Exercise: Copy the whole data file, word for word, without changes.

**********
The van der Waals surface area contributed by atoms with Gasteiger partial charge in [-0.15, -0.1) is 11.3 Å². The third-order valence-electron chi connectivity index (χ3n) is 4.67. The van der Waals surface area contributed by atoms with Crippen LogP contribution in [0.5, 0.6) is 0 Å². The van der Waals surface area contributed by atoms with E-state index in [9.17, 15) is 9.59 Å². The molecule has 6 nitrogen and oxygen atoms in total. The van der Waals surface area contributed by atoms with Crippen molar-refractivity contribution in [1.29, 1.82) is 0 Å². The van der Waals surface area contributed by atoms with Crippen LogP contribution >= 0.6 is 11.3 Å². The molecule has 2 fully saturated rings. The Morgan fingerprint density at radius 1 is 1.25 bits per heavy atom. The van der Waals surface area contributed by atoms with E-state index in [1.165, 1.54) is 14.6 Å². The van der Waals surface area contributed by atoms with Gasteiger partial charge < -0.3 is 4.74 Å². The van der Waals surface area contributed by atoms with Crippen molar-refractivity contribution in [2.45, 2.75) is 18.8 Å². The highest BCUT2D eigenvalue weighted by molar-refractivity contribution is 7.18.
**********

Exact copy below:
The van der Waals surface area contributed by atoms with Gasteiger partial charge in [-0.15, -0.1) is 11.3 Å². The third-order valence-electron chi connectivity index (χ3n) is 4.67. The van der Waals surface area contributed by atoms with Crippen LogP contribution in [0.5, 0.6) is 0 Å². The van der Waals surface area contributed by atoms with E-state index in [9.17, 15) is 9.59 Å². The molecule has 6 nitrogen and oxygen atoms in total. The van der Waals surface area contributed by atoms with Crippen molar-refractivity contribution in [1.29, 1.82) is 0 Å². The van der Waals surface area contributed by atoms with Crippen LogP contribution >= 0.6 is 11.3 Å². The molecule has 2 fully saturated rings. The Morgan fingerprint density at radius 1 is 1.25 bits per heavy atom. The van der Waals surface area contributed by atoms with E-state index in [1.165, 1.54) is 14.6 Å². The van der Waals surface area contributed by atoms with Gasteiger partial charge < -0.3 is 4.74 Å². The van der Waals surface area contributed by atoms with Crippen molar-refractivity contribution in [2.45, 2.75) is 18.8 Å². The highest BCUT2D eigenvalue weighted by molar-refractivity contribution is 7.18.